Experts urge prep for Microsoft's cert-blocking update

Scan networks for too-short keys, audit systems, test Oct. update before it rolls out, urge security pros

By , Computerworld |  Security, Microsoft

Kandek recommended IT administrators scan their networks for digital certificate keys shorter than 1,204 bits. "For internal sites and other services that use certificates such as mail servers and VPNs, we recommend using a scanning tool with SSL support, which all major scanners include," Kandek said.

"The audit is going to be the big thing," said Miller. "But it's the amount of time to fix [and uncovered problems] that could be drastic."

Most experts expected some fallout from next month's key-crippling update, but were cautiously optimistic that disruptions would impact a small number of firms and websites.

"I don't think there will be a lot of companies that are negatively affected," predicted Miller, "but some will be crippled."

Kandek and Sarwate of Qualys concurred.

"There are very few [affected] keys out there, for a number of reasons," argued Kandek. "Certificate authorities have been giving out these keys [longer then 1,204 bits] for a while now. Basically, it they will be very old certificates obtained some time ago."

Certificates are generally valid for just one or two years, said Kandek, although there are exceptions. During Qualys' survey of website certificates, for example, the company found some keys that were valid for either three or five years.

"Embedded devices might be at risk," explained Sarwate. "Kiosks running an embedded version of Windows, for example, might not be updated with new certificates very often."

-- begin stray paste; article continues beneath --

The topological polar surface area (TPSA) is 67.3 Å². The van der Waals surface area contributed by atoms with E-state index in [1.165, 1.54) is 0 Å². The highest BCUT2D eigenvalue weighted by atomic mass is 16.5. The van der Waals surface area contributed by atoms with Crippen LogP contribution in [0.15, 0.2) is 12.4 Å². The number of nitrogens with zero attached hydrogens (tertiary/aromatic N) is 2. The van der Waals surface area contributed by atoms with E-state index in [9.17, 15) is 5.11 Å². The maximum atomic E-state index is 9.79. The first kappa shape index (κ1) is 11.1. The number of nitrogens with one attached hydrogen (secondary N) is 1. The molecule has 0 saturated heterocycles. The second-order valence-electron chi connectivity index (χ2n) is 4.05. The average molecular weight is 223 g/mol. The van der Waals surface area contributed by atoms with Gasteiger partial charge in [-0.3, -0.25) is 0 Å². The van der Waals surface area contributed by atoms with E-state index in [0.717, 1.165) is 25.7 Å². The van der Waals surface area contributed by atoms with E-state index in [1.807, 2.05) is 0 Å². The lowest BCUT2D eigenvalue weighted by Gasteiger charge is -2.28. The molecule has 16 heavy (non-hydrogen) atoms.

The most likely enterprise problem areas, added Miller, include VPN, or "virtual private network," gateways that workers use to establish a secure offsite connection with the company's network. Another potential trouble spot: Email servers.

"We recommend installing [Microsoft's update] on a limited number of internal machines in your organization this month to gather feedback on potential impacts," Kandek said.

IT administrators can, of course, back out the update if they later uncover problems they can't solve before Oct. 9. "You can remove that security update if necessary, and redeploy it later," said Miller.

Windows 8, which reached RTM (release to manufacturing) last month, and has been handed to enterprises for deployment, has the shorter-certificate blocking already in place.

"If anything, the most important thing is to get the word out," said Miller. "Microsoft has been talking about this since June, but I recently talked to two [IT administrators] and they had no idea that this was coming."

Microsoft will distribute the certificate key update on Oct. 9 through Windows Update and WSUS (Windows Server Update Services). Enterprise IT administrators can use WSUS or other patch management consoles, to block the update from reaching some or all PCs and servers.

Originally published on Computerworld |  Click here to read the original story.
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